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Wednesday, May 14, 2014

Some Sequels

This week's post is not about famous literary sequels (although we have plenty of those here--Through the Looking Glass, anyone?), but instead provides sequels to a couple of blog posts from the archive.

Back in 2011 I wrote about our acquisition of an early American copy of John Polidori's genre-creating tale, The Vampyre. As a follow-up, I am pleased to note that the Rosenbach has recently acquired a 1819 London copy, published for Sherwood, Neely, and Jones.

John Polidori The Vampyre. London:Sherwood, Neely, and Jones, 1819. The Rosenbach of the Free Library of Philadelphia

The history of the early London book printings of The Vampyre is a bit confusing, with a half-dozen issues being produced in 1819, but the copy we acquired was the first widely-available book version of the tale. (You can find a helpful rundown of the printing history at the Bibliodeviancy Blog  and the  L.W. Curry dealers) It is the second state of the first edition published by Sherwood and was the first to remove all mention of Lord Byron from the title page. Byron had erroneously been identified as the author or source of the tale in earlier book and magazine versions. An owner has helpfully penciled in Byron's name on the title page of our copy and on the flyleaf are notes in various hands about the publishing history of the story, including a clear note that it was by Polidori.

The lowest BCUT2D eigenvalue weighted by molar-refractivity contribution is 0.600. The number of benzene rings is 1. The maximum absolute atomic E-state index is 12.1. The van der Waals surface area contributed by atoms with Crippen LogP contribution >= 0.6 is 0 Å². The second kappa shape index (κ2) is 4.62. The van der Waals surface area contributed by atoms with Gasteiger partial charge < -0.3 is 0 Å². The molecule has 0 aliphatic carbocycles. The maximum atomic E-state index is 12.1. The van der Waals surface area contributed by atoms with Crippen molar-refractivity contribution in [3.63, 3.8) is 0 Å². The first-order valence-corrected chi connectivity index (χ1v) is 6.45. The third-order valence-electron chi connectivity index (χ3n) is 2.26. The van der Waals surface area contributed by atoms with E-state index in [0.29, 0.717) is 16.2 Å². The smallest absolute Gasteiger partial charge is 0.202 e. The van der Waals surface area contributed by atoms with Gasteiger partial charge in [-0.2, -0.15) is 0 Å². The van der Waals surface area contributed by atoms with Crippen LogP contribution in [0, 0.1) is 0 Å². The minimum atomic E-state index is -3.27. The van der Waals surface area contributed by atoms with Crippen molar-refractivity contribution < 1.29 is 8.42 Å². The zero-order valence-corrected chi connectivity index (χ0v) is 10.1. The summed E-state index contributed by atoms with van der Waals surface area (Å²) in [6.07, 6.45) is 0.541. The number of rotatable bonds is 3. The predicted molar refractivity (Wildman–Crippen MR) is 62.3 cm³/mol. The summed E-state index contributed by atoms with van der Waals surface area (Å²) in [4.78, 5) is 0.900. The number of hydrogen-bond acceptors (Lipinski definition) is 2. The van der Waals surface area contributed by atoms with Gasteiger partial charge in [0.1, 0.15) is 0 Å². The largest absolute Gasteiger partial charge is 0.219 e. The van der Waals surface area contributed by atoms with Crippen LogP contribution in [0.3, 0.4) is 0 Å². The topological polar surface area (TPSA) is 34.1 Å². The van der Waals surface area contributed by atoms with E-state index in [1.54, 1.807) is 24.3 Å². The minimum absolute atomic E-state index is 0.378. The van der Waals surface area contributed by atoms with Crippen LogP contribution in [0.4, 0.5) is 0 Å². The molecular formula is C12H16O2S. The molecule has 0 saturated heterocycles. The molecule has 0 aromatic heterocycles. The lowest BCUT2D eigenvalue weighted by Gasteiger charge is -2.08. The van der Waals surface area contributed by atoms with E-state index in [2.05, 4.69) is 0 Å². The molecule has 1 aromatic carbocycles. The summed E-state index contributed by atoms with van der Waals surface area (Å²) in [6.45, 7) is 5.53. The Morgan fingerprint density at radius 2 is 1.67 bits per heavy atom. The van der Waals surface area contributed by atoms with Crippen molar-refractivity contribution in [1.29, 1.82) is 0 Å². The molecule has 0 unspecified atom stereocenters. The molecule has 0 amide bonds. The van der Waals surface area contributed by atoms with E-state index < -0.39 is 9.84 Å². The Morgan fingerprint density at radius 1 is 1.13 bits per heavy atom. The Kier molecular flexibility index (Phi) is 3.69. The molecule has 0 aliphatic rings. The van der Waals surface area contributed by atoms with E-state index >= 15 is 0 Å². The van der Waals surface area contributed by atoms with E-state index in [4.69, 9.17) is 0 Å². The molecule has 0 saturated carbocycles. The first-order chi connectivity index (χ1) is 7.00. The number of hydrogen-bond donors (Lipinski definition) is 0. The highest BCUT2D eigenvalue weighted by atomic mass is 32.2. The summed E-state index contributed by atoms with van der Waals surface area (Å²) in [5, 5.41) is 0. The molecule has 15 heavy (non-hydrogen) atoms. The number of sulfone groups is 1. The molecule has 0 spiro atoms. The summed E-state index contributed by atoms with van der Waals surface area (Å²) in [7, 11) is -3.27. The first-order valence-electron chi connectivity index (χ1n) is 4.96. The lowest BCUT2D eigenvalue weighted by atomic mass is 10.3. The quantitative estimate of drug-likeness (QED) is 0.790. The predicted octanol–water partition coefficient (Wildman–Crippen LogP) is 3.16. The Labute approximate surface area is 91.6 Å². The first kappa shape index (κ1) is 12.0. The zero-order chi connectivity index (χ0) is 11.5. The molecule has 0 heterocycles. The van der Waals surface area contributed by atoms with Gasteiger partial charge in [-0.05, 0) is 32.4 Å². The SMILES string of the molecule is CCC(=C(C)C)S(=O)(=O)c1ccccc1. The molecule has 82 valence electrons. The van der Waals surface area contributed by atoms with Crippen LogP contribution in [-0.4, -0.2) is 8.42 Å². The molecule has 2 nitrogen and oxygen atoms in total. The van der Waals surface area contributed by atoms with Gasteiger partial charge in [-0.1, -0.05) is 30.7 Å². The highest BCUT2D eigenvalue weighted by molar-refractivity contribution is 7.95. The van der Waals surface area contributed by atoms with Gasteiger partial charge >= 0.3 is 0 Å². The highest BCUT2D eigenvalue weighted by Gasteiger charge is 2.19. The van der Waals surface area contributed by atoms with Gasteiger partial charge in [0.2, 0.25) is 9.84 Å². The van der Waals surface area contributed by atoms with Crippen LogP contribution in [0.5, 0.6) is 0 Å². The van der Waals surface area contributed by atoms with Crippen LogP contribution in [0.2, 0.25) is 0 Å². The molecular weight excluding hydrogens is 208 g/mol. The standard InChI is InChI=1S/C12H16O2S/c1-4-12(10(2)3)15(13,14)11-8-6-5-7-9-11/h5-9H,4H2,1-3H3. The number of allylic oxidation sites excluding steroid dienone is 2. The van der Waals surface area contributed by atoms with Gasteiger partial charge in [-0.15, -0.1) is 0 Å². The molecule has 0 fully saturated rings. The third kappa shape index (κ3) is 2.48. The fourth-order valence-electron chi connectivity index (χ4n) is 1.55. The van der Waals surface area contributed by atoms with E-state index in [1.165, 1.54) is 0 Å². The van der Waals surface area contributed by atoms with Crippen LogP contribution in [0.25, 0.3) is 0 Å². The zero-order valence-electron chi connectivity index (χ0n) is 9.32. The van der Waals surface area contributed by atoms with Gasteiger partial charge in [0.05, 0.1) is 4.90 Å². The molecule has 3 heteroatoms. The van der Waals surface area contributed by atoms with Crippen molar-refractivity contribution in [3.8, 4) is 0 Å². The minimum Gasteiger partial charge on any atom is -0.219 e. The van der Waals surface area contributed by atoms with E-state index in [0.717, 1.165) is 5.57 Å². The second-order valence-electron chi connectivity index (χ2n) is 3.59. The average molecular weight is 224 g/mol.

John Polidori The Vampyre. London:Sherwood, Neely, and Jones, 1819. The Rosenbach of the Free Library of Philadelphia

For my second sequel we turn from vampires to children's books and return to Patrick Rodger's post about the band Ha Ha Tonka, and their album inspired in part by Maurice Sendak's final Fresh Air interview. Apparently Ha Ha Tonka weren't the only musicians who were taken by that interview--I just found out about a choral composition by composer Nathan Hall that draws its text from the interview.  The eight part composition is entitled "I Am in Love with the World" and debuts in Baltimore on June 7. You can read more about the piece,  its composition, and hear excerpts at Current.org.



Kathy Haas is the Associate Curator at The Rosenbach of the Free Library of Philadelphia
and the primary poster at the Rosen-blog.

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